Measuring Creativity - The Last Windmill?
By James C. Kaufman, for the Partnership for 21st Century Skills (P21)
“As we all know, true creativity comes from simple formulas and the memorization of data”
- Eric Hoffman and Gary Rudoren, Comedy by the Numbers
I am a creativity researcher. It is both a boon and annoyance to study something that is of (some) interest to the general public. One common reaction from skeptics is that it is impossible (and, perhaps, foolhardy if not a bit deluded) to measure creativity.
I have my ready-made answer. It usually involves the fact that we have many well-established, commonly-used creativity tests that have been around for more than 60 years. But the secret is that there is more truth than I would like to admit in this criticism. Creativity measurement is creativity’s Achilles heel.
Consider what assessment means in some common constructs.
- Intelligence and personality tests have a major impact on our lives. Personality tests are standard components of job applications. Those who score low on emotional stability or conscientiousness will probably not get a follow-up phone call. Further, many people have internalized basic (if outdated) labels for themselves, taking social media tests to see if they are an INTJ or if their Star Wars personality is Yoda or
- IQ and achievement tests have played an even more dominant role in today’s society, for better or worse. IQ scores can determine who gets government assistance, who gets into gifted programs, and who lives or dies (in states with the death penalty). The SATs, ACTs, and their brethren shape the curriculum. Your scores might lead you to scholarships and better employment opportunities or make it nearly impossible to get into a good school. Whether you love or hate standardized tests, you ignore them at your peril.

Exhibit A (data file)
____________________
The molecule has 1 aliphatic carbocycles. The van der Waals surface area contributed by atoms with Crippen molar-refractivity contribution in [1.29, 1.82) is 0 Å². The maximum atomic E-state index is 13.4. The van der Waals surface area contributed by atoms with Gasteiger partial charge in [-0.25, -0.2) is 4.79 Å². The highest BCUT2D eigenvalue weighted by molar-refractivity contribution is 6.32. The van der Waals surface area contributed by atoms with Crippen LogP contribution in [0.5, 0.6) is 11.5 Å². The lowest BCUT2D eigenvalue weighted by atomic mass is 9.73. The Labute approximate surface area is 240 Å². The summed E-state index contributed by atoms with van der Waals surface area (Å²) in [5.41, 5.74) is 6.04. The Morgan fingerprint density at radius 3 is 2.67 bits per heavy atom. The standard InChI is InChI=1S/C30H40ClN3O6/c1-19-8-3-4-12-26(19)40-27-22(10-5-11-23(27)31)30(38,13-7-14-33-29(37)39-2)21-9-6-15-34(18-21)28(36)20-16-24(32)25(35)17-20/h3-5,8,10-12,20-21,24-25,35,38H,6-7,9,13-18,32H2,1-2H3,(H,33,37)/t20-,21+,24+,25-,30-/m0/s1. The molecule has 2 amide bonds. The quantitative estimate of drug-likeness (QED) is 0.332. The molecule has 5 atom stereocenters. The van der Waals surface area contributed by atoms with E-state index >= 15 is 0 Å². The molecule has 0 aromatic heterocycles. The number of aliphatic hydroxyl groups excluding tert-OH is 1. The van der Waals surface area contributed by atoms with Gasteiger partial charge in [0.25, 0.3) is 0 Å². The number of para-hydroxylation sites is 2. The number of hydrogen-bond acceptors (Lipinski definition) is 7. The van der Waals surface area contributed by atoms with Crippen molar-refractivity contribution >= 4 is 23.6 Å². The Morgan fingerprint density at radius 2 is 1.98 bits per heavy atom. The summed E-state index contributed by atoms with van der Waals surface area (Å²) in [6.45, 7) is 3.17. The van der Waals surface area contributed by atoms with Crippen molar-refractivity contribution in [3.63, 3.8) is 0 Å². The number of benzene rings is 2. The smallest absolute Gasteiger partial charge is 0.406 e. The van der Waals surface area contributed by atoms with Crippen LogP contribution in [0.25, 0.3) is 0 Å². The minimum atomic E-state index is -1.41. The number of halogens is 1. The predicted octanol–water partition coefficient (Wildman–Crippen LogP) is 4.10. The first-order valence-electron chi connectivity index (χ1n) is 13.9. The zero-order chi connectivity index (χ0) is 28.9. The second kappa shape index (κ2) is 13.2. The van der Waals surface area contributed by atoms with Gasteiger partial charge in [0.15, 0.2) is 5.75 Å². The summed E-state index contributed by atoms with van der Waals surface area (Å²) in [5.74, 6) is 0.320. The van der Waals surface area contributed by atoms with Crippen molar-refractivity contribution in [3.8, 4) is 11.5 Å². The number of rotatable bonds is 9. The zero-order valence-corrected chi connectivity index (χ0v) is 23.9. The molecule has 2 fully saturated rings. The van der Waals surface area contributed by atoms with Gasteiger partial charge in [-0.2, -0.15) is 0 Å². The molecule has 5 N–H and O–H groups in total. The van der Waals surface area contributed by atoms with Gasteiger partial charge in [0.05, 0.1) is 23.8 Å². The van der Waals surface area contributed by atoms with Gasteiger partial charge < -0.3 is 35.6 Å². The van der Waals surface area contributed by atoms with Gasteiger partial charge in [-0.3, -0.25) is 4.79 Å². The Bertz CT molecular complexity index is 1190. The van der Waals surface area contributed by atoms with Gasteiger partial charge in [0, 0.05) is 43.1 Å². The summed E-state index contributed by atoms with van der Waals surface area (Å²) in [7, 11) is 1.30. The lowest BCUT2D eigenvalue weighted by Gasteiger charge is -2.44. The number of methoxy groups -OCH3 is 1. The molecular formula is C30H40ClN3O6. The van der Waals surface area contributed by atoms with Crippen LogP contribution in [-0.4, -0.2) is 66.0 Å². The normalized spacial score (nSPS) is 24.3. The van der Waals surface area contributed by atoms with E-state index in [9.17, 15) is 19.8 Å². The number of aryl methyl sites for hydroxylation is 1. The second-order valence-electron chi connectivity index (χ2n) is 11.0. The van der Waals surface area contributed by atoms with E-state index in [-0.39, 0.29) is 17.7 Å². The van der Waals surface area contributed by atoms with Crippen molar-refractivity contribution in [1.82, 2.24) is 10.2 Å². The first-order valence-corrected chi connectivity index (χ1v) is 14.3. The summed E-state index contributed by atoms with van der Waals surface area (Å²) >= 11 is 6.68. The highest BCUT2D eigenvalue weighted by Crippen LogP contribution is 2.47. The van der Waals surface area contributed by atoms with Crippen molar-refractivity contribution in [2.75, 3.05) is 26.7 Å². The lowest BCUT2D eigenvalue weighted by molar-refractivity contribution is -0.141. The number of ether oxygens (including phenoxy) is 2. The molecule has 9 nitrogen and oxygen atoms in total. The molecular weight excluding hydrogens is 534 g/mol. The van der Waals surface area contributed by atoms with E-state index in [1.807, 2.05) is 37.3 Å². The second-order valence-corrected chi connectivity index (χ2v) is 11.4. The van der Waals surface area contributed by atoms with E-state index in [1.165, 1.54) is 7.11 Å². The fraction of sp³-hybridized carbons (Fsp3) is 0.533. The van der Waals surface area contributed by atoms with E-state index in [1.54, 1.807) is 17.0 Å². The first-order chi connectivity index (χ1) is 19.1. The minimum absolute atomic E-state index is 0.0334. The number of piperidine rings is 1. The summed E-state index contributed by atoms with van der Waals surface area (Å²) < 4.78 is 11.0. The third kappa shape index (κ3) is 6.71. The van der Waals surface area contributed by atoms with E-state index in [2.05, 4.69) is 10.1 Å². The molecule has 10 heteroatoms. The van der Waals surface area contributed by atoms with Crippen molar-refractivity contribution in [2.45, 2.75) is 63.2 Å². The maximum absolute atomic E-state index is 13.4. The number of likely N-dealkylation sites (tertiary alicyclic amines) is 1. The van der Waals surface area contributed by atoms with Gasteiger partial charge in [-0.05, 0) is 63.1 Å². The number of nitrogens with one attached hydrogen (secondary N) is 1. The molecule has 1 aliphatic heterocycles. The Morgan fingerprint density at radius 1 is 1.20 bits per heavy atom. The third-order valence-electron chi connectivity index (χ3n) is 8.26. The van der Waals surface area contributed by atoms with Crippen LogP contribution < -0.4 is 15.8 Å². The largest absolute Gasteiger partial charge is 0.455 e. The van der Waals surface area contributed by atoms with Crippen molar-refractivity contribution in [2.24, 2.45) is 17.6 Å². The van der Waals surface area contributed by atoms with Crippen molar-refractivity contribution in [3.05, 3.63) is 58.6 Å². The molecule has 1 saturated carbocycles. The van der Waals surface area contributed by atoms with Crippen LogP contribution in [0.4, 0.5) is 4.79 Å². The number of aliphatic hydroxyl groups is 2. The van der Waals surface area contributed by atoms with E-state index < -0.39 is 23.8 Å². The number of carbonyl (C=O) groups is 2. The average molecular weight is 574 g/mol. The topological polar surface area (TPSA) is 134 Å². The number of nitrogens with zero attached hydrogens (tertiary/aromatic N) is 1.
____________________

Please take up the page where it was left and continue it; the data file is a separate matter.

In contrast, creativity tests are rarely used. They have little influence. Personality and intelligence measures have (slowly) evolved over time, reluctantly embracing theoretical advances. Creativity’s leading instruments are strikingly similar to the same ones used sixty years ago. Newer, more applied ways of assessing creativity are unstandardized, expensive, and cumbersome. We don’t value attributes that we can’t measure well, easily and cheaply.
This past year, I moved to the University of Connecticut to join my friends and colleagues Jonathan Plucker and Ronald Beghetto, two of creativity’s top scholars and leaders. One of our primary goals is to explore the next level of creativity measurement. Advances in technology, computer science, online communications, and digital media can be used to develop state of the art tools.
Will this be our windmill? Can a computer assign a creativity score? Can social media concepts be used to get subjective opinions from around the world? Can there be an online playground of creative outlets with virtual easels, laboratories, cameras, and inventions allowing people to express themselves in an endless number of ways? These are just some of the ideas that we have been discussing. I think it will be an exciting next decade – and hopefully one that can see creativity’s main weakness become its strength.
James C. Kaufman is a Professor of Educational Psychology in the Neag School of Education at the University of Connecticut. The president of the American Psychological Association’s Division 10 (Psychology of Aesthetics, Creativity, and the Arts), he is the author/editor of more than two dozen books and 200 papers, mostly about creativity.
First published on the Partnership for 21st Century Skills blog. Reposted with permission. View the original post here.
Public domain image by George Hodan, via publicdomainpictures.net